Despite whatever technological prowess they boast, both cars face an uphill battle in a crowded field.

The market for supercars is tiny - less than a few thousand per year worldwide and populated with historic names like McLaren, Aston Martin (the de Macross will go head to head with the Multimatic-produced One-77 since they are expected to cost about the same, $1.5 million) and Bugatti.

Even a relative newcomer such as Pagani (builder of the much acclaimed Zonda) was founded by a former Lamborghini manager and sources its V12 engines from Mercedes-Benz's famed AMG tuning division.

Neither Canadian company can boast such pedigree. HTT's founders designed parts for race cars and Mr Hur, although well financed, has no experience in automobile construction or design. Theirs will be a long uphill battle for credibility in a market where credibility is the one quality that trumps all.

The biog

Name: Younis Al Balooshi

Nationality: Emirati

Education: Doctorate degree in forensic medicine at the University of Bonn

Hobbies: Drawing and reading books about graphic design

Company Profile

Company name: Cargoz
Date started: January 2022
Founders: Premlal Pullisserry and Lijo Antony
Based: Dubai
Number of staff: 30
Investment stage: Seed

Company profile

Company name: Fasset
Started: 2019
Founders: Mohammad Raafi Hossain, Daniel Ahmed
Based: Dubai
Sector: FinTech
Initial investment: $2.45 million
Current number of staff: 86
Investment stage: Pre-series B
Investors: Investcorp, Liberty City Ventures, Fatima Gobi Ventures, Primal Capital, Wealthwell Ventures, FHS Capital, VN2 Capital, local family offices

The years Ramadan fell in May





Medicus AI

Started: 2016

Founder(s): Dr Baher Al Hakim, Dr Nadine Nehme and Makram Saleh

Based: Vienna, Austria; started in Dubai

Sector: Health Tech

Staff: 119

Funding: €7.7 million (Dh31m)



Round 1: Beat Leolia Jeanjean 6-1, 6-2
Round 2: Beat Naomi Osaka 7-6, 1-6, 7-5
Round 3: Beat Marie Bouzkova 6-4, 6-2
Round 4: Beat Anastasia Potapova 6-0, 6-0
Quarter-final: Beat Marketa Vondrousova 6-0, 6-2
Semi-final: Beat Coco Gauff 6-2, 6-4
Final: Beat Jasmine Paolini 6-2, 6-2


Sabri Razouk, 74

Athlete and fitness trainer 

Married, father of six

Favourite exercise: Bench press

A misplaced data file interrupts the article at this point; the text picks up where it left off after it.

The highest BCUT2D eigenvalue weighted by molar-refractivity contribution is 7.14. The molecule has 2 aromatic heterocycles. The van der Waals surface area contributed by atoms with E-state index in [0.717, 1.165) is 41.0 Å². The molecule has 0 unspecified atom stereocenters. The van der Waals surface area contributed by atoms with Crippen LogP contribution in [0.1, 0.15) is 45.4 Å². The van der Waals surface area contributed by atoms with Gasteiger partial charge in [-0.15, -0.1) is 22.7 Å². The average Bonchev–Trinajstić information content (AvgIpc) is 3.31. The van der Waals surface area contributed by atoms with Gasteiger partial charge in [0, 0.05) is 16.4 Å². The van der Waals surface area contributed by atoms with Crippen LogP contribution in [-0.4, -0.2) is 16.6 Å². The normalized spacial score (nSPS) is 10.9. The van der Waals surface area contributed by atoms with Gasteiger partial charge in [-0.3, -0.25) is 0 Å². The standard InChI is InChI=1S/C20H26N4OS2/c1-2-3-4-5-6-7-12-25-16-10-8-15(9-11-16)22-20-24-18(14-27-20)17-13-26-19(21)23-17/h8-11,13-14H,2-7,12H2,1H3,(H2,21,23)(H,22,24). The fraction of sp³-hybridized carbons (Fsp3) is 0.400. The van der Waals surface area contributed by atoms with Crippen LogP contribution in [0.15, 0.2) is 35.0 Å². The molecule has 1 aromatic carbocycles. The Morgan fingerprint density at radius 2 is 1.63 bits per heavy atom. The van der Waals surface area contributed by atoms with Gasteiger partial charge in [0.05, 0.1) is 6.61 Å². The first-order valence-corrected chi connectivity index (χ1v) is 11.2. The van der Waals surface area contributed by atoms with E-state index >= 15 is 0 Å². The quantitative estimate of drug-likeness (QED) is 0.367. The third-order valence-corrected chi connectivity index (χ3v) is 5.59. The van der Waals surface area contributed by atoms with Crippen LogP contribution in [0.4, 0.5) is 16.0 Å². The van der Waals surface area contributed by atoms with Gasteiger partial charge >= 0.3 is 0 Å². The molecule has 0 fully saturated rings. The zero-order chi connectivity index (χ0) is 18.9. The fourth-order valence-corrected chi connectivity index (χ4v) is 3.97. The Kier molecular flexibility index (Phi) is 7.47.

Must-eat weekly meal: Steak with beans, carrots, broccoli, crust and corn

Power drink: A glass of yoghurt

Role model: Any good man

UAE currency: the story behind the money in your pockets

Power train: 4.0-litre twin-turbo V8 and synchronous electric motor
Max power: 800hp
Max torque: 950Nm
Transmission: Eight-speed auto
Battery: 25.7kWh lithium-ion
0-100km/h: 3.4sec
0-200km/h: 11.4sec
Top speed: 312km/h
Max electric-only range: 60km (claimed)
On sale: Q3
Price: From Dh1.2m (estimate)

Mercer, the investment consulting arm of US services company Marsh & McLennan, expects its wealth division to at least double its assets under management (AUM) in the Middle East as wealth in the region continues to grow despite economic headwinds, a company official said.

Mercer Wealth, which globally has $160 billion in AUM, plans to boost its AUM in the region to $2-$3bn in the next 2-3 years from the present $1bn, said Yasir AbuShaban, a Dubai-based principal with Mercer Wealth.

Within the next two to three years, we are looking at reaching $2 to $3 billion as a conservative estimate and we do see an opportunity to do so,” said Mr AbuShaban.

Mercer does not directly make investments, but allocates clients’ money they have discretion to, to professional asset managers. They also provide advice to clients.

“We have buying power. We can negotiate on their (client’s) behalf with asset managers to provide them lower fees than they otherwise would have to get on their own,” he added.

Mercer Wealth’s clients include sovereign wealth funds, family offices, and insurance companies among others.

From its office in Dubai, Mercer also looks after Africa, India and Turkey, where they also see opportunity for growth.

Wealth creation in Middle East and Africa (MEA) grew 8.5 per cent to $8.1 trillion last year from $7.5tn in 2015, higher than last year’s global average of 6 per cent and the second-highest growth in a region after Asia-Pacific which grew 9.9 per cent, according to consultancy Boston Consulting Group (BCG). In the region, where wealth grew just 1.9 per cent in 2015 compared with 2014, a pickup in oil prices has helped in wealth generation.

BCG is forecasting MEA wealth will rise to $12tn by 2021, growing at an annual average of 8 per cent.